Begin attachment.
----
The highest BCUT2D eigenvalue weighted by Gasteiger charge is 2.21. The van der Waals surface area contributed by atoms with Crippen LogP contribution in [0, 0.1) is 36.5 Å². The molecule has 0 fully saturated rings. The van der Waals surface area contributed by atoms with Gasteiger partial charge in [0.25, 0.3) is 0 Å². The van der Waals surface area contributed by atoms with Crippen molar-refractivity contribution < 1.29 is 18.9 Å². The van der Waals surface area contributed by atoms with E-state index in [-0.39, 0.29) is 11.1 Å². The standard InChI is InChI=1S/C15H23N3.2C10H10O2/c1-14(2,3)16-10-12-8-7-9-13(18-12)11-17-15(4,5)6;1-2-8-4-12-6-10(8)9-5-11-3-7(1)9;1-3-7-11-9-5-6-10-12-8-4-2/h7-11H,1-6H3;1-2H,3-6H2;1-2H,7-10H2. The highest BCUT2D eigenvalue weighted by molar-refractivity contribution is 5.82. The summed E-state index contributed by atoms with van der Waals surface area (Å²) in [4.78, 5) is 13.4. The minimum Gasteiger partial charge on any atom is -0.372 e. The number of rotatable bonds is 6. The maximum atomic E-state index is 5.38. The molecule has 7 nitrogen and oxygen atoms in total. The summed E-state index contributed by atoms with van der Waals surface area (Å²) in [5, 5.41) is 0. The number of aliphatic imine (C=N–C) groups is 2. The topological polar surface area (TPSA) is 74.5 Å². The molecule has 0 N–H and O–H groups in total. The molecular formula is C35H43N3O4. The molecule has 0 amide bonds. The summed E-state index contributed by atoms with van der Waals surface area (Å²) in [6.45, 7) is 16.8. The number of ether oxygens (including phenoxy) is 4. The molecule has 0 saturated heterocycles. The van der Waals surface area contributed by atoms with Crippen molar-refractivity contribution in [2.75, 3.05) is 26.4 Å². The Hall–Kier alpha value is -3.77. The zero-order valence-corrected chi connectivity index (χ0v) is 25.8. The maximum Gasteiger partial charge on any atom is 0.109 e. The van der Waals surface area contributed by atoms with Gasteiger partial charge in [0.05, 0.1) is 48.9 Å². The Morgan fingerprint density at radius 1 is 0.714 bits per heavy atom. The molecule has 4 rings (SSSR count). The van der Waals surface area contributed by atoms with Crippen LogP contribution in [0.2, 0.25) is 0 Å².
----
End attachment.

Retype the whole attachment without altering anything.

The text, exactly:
The highest BCUT2D eigenvalue weighted by Gasteiger charge is 2.21. The van der Waals surface area contributed by atoms with Crippen LogP contribution in [0, 0.1) is 36.5 Å². The molecule has 0 fully saturated rings. The van der Waals surface area contributed by atoms with Gasteiger partial charge in [0.25, 0.3) is 0 Å². The van der Waals surface area contributed by atoms with Crippen molar-refractivity contribution < 1.29 is 18.9 Å². The van der Waals surface area contributed by atoms with E-state index in [-0.39, 0.29) is 11.1 Å². The standard InChI is InChI=1S/C15H23N3.2C10H10O2/c1-14(2,3)16-10-12-8-7-9-13(18-12)11-17-15(4,5)6;1-2-8-4-12-6-10(8)9-5-11-3-7(1)9;1-3-7-11-9-5-6-10-12-8-4-2/h7-11H,1-6H3;1-2H,3-6H2;1-2H,7-10H2. The highest BCUT2D eigenvalue weighted by molar-refractivity contribution is 5.82. The summed E-state index contributed by atoms with van der Waals surface area (Å²) in [4.78, 5) is 13.4. The minimum Gasteiger partial charge on any atom is -0.372 e. The number of rotatable bonds is 6. The maximum atomic E-state index is 5.38. The molecule has 7 nitrogen and oxygen atoms in total. The summed E-state index contributed by atoms with van der Waals surface area (Å²) in [5, 5.41) is 0. The number of aliphatic imine (C=N–C) groups is 2. The topological polar surface area (TPSA) is 74.5 Å². The molecule has 0 N–H and O–H groups in total. The molecular formula is C35H43N3O4. The molecule has 0 amide bonds. The summed E-state index contributed by atoms with van der Waals surface area (Å²) in [6.45, 7) is 16.8. The number of ether oxygens (including phenoxy) is 4. The molecule has 0 saturated heterocycles. The van der Waals surface area contributed by atoms with Crippen molar-refractivity contribution in [2.75, 3.05) is 26.4 Å². The Hall–Kier alpha value is -3.77. The zero-order valence-corrected chi connectivity index (χ0v) is 25.8. The maximum Gasteiger partial charge on any atom is 0.109 e. The van der Waals surface area contributed by atoms with Gasteiger partial charge in [0.05, 0.1) is 48.9 Å². The Morgan fingerprint density at radius 1 is 0.714 bits per heavy atom. The molecule has 4 rings (SSSR count). The van der Waals surface area contributed by atoms with Crippen LogP contribution in [0.2, 0.25) is 0 Å².